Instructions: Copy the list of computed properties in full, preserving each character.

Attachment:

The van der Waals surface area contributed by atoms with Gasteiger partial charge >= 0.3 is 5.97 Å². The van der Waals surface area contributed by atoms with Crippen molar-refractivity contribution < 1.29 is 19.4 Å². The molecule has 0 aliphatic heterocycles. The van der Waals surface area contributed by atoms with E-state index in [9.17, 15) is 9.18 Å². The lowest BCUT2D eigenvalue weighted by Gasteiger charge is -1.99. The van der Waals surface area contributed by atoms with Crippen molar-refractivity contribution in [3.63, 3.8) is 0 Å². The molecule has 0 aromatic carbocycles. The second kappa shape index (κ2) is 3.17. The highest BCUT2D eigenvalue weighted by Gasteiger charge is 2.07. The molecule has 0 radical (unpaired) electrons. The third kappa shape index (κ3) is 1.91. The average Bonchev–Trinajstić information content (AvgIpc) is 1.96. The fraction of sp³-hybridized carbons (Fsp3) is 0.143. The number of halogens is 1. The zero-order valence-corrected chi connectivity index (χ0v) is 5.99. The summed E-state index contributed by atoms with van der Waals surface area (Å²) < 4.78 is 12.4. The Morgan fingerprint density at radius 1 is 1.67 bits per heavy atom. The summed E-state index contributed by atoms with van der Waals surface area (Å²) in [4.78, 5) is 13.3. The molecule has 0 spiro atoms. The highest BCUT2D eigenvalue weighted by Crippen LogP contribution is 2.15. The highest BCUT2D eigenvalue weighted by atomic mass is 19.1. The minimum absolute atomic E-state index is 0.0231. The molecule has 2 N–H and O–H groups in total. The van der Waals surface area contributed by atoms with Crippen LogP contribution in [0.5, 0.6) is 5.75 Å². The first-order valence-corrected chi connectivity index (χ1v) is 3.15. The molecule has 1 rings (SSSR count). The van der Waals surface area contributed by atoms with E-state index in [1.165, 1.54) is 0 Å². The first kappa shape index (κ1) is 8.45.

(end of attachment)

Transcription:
The van der Waals surface area contributed by atoms with Gasteiger partial charge >= 0.3 is 5.97 Å². The van der Waals surface area contributed by atoms with Crippen molar-refractivity contribution < 1.29 is 19.4 Å². The molecule has 0 aliphatic heterocycles. The van der Waals surface area contributed by atoms with E-state index in [9.17, 15) is 9.18 Å². The lowest BCUT2D eigenvalue weighted by Gasteiger charge is -1.99. The van der Waals surface area contributed by atoms with Crippen molar-refractivity contribution in [3.63, 3.8) is 0 Å². The molecule has 0 aromatic carbocycles. The second kappa shape index (κ2) is 3.17. The highest BCUT2D eigenvalue weighted by Gasteiger charge is 2.07. The molecule has 0 radical (unpaired) electrons. The third kappa shape index (κ3) is 1.91. The average Bonchev–Trinajstić information content (AvgIpc) is 1.96. The fraction of sp³-hybridized carbons (Fsp3) is 0.143. The number of halogens is 1. The zero-order valence-corrected chi connectivity index (χ0v) is 5.99. The summed E-state index contributed by atoms with van der Waals surface area (Å²) < 4.78 is 12.4. The Morgan fingerprint density at radius 1 is 1.67 bits per heavy atom. The summed E-state index contributed by atoms with van der Waals surface area (Å²) in [4.78, 5) is 13.3. The molecule has 0 spiro atoms. The highest BCUT2D eigenvalue weighted by Crippen LogP contribution is 2.15. The highest BCUT2D eigenvalue weighted by atomic mass is 19.1. The minimum absolute atomic E-state index is 0.0231. The molecule has 2 N–H and O–H groups in total. The van der Waals surface area contributed by atoms with Crippen LogP contribution in [0.5, 0.6) is 5.75 Å². The first-order valence-corrected chi connectivity index (χ1v) is 3.15. The molecule has 1 rings (SSSR count). The van der Waals surface area contributed by atoms with E-state index in [1.165, 1.54) is 0 Å². The first kappa shape index (κ1) is 8.45.